My first experiment was to keep the vents closed during the heat up and then use home automation so that both fans start running for 60 seconds when the top sensor detects steam.

While mechanical ventilation seemed to improve air quality (the air felt more fresh), there was little to none impact in sensors. However, this might also be because my bench sensor is a Bluetooth sensor and it is less reponsive than the top sensor that is hard-wired.

Experiment 3 – Continuous ventilation

The second experiment was to switch on both vents when I started saunaing. I have also tried to keep the ventilation on while heating up the sauna but that doesn’t seem to do much else than lengthen the heat-up time.

This setup has proven to make a bit more difference as can be seen in the graphs below. Temperature-wise, not much happens on the floor level because the floor sensor is below the exhaust and is probably affected by the air coming in from the gaps. However, the difference between the top and the bench sensor is now much less: my general observation has been that with this solution, I have been able to “move” about 10c temperature from the top to the bench. In other words, without ventilation, the top sensor temperature would be about 80c and after tuning on the vents, it drops by about 10 degrees and after a few loyly sessions, I am able to get the bench temperature from around 40 to around 50 c. This may feel like a small difference but percentage-wise, it is quite significant as without ventilation the bench temperature seemed to be about 50% of the top temperature and now it is about 70%!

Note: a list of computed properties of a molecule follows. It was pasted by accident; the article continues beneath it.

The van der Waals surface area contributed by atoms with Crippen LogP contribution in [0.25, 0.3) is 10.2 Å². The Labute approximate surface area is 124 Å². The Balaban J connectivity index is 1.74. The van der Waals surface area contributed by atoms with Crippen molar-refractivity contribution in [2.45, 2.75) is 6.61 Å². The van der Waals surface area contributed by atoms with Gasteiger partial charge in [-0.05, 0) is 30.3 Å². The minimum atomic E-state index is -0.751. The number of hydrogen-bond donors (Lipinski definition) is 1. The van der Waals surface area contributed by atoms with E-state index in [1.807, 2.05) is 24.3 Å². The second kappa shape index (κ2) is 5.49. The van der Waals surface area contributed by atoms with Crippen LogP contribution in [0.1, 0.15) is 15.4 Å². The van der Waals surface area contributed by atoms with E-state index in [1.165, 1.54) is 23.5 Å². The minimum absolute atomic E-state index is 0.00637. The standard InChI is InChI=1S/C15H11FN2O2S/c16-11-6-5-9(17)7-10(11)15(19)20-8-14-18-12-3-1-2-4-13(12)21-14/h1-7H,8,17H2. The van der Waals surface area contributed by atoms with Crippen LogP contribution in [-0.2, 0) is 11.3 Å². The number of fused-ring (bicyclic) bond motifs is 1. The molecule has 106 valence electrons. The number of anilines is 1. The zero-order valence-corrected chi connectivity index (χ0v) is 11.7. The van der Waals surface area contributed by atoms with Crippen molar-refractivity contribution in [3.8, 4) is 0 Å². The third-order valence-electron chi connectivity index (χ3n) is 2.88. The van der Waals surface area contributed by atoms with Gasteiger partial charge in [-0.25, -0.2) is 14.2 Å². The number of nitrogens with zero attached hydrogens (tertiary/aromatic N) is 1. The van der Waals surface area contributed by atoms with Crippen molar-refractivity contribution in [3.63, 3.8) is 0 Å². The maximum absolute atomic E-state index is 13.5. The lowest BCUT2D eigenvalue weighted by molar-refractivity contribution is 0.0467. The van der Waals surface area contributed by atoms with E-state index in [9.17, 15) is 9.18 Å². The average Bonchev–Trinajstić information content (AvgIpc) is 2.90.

Even more promising evidence can be seen on the humidity sensors where you can see about 10-20g/m3 increase on the bench level when adding steam. That scientifically proves that the steam circulates much better now. The next step is to acquire more responsive humidity sensors to prove this point. Getting AH to close about 50g whilst increasing temperature by ten Celsius actually makes difference because now the dew point increases to above 37c and the steam starts condensing on your skin on the bench level. The steam feels more “fresh”.

Experiment 4 – Continuous ventilation in summer

After about half a year, I’ve concluded that it is best to run ventilation when I start saunaing and keep it running until I finish. I don’t switch off ventilation during cooling breaks.

It get pretty warm and humid where I live so I performed another test in June when it was 102F/39C during the day. The barrel was about 113F/45C when I switched the stove on. When I started saunaing, the outside temperature had dropped a bit below 100F/37C and relative humidity was about 30%.

The readings were quite interesting this time as can be seen below. I managed to get the bench temperature above 65c with ventilation. The floor was still considerably colder but my top sensor is above my head so by keeping my feet on the opposite bench, I’d say the temperature difference between my head and legs was very minimal.

Looking at humidity graphs, you must keep in mind that my bench sensor is leas responsive than the top sensor so the spikes are less dramatic zduring löyly. What you can see though is that th edew point creeps above the body temperature on bench level that makes you think you sweat more (see the About Sauna Temperature and Humidity post). That high dew point temperature definitely makes the steam feel more moist.

Conclusions

After about of six months of use, I’d say that my $100 investment to mechanical ventilation does not seem to go in waste. I feel that I have now successfully reduced heat stratification between my head and the bench very significantly.

Other things to consider

In addition to this ventilation hack, I also added an extra bench that slides in an out. It allows me to sit higher up and keep my feet on the opposing bench. I have also lowered the stove two inches so the benches are now closer to the top of the stove.